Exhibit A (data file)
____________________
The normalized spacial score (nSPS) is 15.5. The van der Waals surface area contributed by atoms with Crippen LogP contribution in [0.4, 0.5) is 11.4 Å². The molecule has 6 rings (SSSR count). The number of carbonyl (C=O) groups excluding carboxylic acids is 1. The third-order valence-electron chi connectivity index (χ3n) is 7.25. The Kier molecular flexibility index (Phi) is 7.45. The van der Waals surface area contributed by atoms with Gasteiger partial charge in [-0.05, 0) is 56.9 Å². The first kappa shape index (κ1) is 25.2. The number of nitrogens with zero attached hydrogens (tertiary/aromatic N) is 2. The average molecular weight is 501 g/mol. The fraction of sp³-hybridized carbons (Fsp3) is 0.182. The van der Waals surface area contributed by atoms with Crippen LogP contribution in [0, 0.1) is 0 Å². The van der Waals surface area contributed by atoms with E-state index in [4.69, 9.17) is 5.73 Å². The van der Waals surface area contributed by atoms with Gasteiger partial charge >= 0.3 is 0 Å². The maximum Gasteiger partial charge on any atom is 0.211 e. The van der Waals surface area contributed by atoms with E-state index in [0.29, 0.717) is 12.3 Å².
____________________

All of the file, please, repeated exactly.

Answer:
The normalized spacial score (nSPS) is 15.5. The van der Waals surface area contributed by atoms with Crippen LogP contribution in [0.4, 0.5) is 11.4 Å². The molecule has 6 rings (SSSR count). The number of carbonyl (C=O) groups excluding carboxylic acids is 1. The third-order valence-electron chi connectivity index (χ3n) is 7.25. The Kier molecular flexibility index (Phi) is 7.45. The van der Waals surface area contributed by atoms with Gasteiger partial charge in [-0.05, 0) is 56.9 Å². The first kappa shape index (κ1) is 25.2. The number of nitrogens with zero attached hydrogens (tertiary/aromatic N) is 2. The average molecular weight is 501 g/mol. The fraction of sp³-hybridized carbons (Fsp3) is 0.182. The van der Waals surface area contributed by atoms with Crippen LogP contribution in [0, 0.1) is 0 Å². The van der Waals surface area contributed by atoms with E-state index in [4.69, 9.17) is 5.73 Å². The van der Waals surface area contributed by atoms with Gasteiger partial charge >= 0.3 is 0 Å². The maximum Gasteiger partial charge on any atom is 0.211 e. The van der Waals surface area contributed by atoms with E-state index in [0.29, 0.717) is 12.3 Å².